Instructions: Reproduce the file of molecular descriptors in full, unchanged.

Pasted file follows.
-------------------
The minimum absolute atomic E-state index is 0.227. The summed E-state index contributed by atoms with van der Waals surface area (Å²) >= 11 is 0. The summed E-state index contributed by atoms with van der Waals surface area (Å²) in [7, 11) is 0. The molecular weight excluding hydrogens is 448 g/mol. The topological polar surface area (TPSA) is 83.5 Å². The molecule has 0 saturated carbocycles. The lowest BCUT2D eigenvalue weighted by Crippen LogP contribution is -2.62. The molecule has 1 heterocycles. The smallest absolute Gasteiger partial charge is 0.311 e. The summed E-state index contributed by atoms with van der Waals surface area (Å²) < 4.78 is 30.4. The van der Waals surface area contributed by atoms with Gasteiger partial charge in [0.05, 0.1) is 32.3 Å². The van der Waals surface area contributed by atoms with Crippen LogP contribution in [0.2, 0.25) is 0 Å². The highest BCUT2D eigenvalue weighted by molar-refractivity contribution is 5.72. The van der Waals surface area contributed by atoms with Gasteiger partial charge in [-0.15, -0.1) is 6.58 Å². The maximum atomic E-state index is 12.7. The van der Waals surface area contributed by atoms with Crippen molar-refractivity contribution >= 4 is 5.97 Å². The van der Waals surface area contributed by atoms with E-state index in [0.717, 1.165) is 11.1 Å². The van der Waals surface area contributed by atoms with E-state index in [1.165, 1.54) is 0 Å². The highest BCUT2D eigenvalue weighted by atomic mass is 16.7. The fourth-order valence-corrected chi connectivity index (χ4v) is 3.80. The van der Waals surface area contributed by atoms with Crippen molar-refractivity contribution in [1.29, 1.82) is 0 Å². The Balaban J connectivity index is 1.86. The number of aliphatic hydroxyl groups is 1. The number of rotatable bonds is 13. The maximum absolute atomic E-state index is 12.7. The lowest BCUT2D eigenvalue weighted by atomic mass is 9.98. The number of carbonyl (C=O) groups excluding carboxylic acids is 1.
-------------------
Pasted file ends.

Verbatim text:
The minimum absolute atomic E-state index is 0.227. The summed E-state index contributed by atoms with van der Waals surface area (Å²) >= 11 is 0. The summed E-state index contributed by atoms with van der Waals surface area (Å²) in [7, 11) is 0. The molecular weight excluding hydrogens is 448 g/mol. The topological polar surface area (TPSA) is 83.5 Å². The molecule has 0 saturated carbocycles. The lowest BCUT2D eigenvalue weighted by Crippen LogP contribution is -2.62. The molecule has 1 heterocycles. The smallest absolute Gasteiger partial charge is 0.311 e. The summed E-state index contributed by atoms with van der Waals surface area (Å²) < 4.78 is 30.4. The van der Waals surface area contributed by atoms with Gasteiger partial charge in [0.05, 0.1) is 32.3 Å². The van der Waals surface area contributed by atoms with Crippen LogP contribution in [0.2, 0.25) is 0 Å². The highest BCUT2D eigenvalue weighted by molar-refractivity contribution is 5.72. The van der Waals surface area contributed by atoms with Gasteiger partial charge in [-0.15, -0.1) is 6.58 Å². The maximum atomic E-state index is 12.7. The van der Waals surface area contributed by atoms with Crippen molar-refractivity contribution >= 4 is 5.97 Å². The van der Waals surface area contributed by atoms with E-state index in [0.717, 1.165) is 11.1 Å². The van der Waals surface area contributed by atoms with E-state index in [1.165, 1.54) is 0 Å². The highest BCUT2D eigenvalue weighted by atomic mass is 16.7. The fourth-order valence-corrected chi connectivity index (χ4v) is 3.80. The van der Waals surface area contributed by atoms with Crippen molar-refractivity contribution in [1.29, 1.82) is 0 Å². The Balaban J connectivity index is 1.86. The number of aliphatic hydroxyl groups is 1. The number of rotatable bonds is 13. The maximum absolute atomic E-state index is 12.7. The lowest BCUT2D eigenvalue weighted by atomic mass is 9.98. The number of carbonyl (C=O) groups excluding carboxylic acids is 1.